Pouch Stretching and Drinking Soda After Bariatric Surgery

Drinking Soda After WLS : Debunking the Myth

November 7, 2015

First of all, let's be realistic. Life is too short to go the rest of your life without ever drinking a soda again.

Don’t get me wrong--soda is a terrible thing to put into your body with any regularity. Concentrated sugar (or the chemical sweeteners in diet varieties) mixed with phosphoric acid and laced with a stimulant, there’s absolutely nothing healthy about it.

Besides the health risks of drinking soda, it also can be a downright uncomfortable drink for a patient who’s had bariatric surgery, as the acid and carbonation can irritate the small stomach leaving the patient feeling bloated and uncomfortable.

The Biggest Myth About Drinking Soda After WLS

Not everything you hear about the downsides of sodas are true. Probably the most common myth I hear about drinking soda after weight loss surgery is that it will stretch out the new stomach.

While this may be a catchy way to scare patients from drinking soda, thinking that a swig of soda could permanently stretch out a stomach is incompatible with the laws of physics in the universe that I reside in--it just can’t happen.

A true understanding of the mechanics of the “pouch” after gastric bypass will tell you intuitively that a bag with a hole in it (the outlet) cannot allow a high enough gas pressure to build up within it to stretch it out. The sleeved stomach does have two weak valves at either end, but to believe that they could ever trap enough pressure inside to permanently stretch out the muscular wall of the stomach is somewhat unreasonable.

Carbonated beverages stretching out a bariatric stomach is an old surgeon’s tale that’s been repeated and passed on and on through the years.  So in my opinion, you needn’t stay up late at night worrying about how that Diet Coke that you couldn't resist earlier today may have stretched out your stomach.

The Truth About Drinking Soda After Bariatric Surgery

This is not to say that soda will not be damaging to a patient’s health.  The harmful effects are the most clear for regular soda.

As weight management is a concern, consider the 180 calories in a can of regular soda. The average bariatric surgery patient who is a few years out from surgery consumes somewhere in the neighborhood of 1,700 calories a day. One soda would add 10% more calories to the daily intake. You'd only have to store 10 of those 180 calories per day to put on a pound every month.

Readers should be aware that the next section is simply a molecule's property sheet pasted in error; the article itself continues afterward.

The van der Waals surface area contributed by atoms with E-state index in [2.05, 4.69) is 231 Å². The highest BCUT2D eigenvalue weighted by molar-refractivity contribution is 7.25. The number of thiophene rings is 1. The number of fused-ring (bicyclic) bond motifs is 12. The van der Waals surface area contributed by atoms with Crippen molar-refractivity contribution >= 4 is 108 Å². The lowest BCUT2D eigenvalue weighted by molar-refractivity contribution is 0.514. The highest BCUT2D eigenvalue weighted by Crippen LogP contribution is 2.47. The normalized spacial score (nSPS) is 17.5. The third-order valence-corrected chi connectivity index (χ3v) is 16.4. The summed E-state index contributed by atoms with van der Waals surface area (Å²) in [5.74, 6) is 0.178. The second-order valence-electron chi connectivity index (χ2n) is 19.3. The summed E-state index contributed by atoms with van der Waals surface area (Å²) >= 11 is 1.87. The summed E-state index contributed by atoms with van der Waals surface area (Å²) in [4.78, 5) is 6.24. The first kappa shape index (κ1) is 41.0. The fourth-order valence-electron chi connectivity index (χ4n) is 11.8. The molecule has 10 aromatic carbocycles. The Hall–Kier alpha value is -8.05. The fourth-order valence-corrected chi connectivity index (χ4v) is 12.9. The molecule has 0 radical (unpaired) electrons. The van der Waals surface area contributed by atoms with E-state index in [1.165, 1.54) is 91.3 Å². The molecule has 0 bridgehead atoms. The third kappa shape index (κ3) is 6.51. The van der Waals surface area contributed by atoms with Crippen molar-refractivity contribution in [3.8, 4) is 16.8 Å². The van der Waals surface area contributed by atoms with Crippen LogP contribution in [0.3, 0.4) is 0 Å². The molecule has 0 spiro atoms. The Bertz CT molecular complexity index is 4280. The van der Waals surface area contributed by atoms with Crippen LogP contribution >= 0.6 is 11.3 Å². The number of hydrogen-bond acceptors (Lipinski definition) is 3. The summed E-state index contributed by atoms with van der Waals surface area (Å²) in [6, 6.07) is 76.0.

So what about drinking diet instead of regular? The science isn’t conclusive, but some think that the artificial sweeteners, while devoid of calories, may actually increase your hunger and cravings for real carbohydrates. Although you may not be getting the calories in the diet soda itself, it may prompt your body to seek out and consume calories from an alternate source. Weight maintenance is all about hunger control and satiety.  If you want to give yourself the best chance for weight maintenance, it may be unwise to drink diet soda with any regularity as it's possible it may increase your hunger cravings.

Moreover, soda, particularly cola, can potentially increase the risk of kidney stone formation, as it makes the urine acidic, which in turn creates a better environment for kidney stone formation. Add this to the fact that the caffeine in many sodas is a diuretic, which may lead to relative dehydration. (What a great concept for the soda industry, a drink that actually makes you thirstier when you drink it!). These factors may increase the risk of stone formation, which is probably higher than average anyway in a gastric bypass patient.

The phosphoric acid in soda can also cause decreased absorption of calcium, a problem that we are already worried about in our bariatric patients. This may damage teeth or increase the risk of osteoporosis over time.

One last point: our bariatric surgery patients only have so much room in their stomach. There is fierce competition for real estate down there, and when drinking soda you may be taking up room that could better be used for real food with essential nutrients.

So in review, soda won't damage your stomach size but may be detrimental to health in a lot of other ways.

May I suggest that you only drink sodas sparingly, possibly as a reward for yourself. If you’ve had a good week of healthy choices, go ahead and split a small soda with a friend at the movies. If you buy sodas, don't keep them in the kitchen fridge where they are easily within reach. Keep them in the garage or somewhere that you have to make the effort to get one. Or better yet, keep sodas (and anything you shouldn’t eat regularly) out of your house and save your soda drinking for a date night or special treat on occasion.



Dr. Benjamin Shadle is the Medical Director for Bariatric Surgery at Sutter Roseville Medical Center and continues his dream of helping his patients achieve healthier and happier lives through bariatric surgery and impacting the health of families for the better. He understands that obesity, diabetes, hypertension and other related diseases can have a tremendous negative impact on a patient's health and quality of life as well as family members.

Read more articles by Dr. Shadle!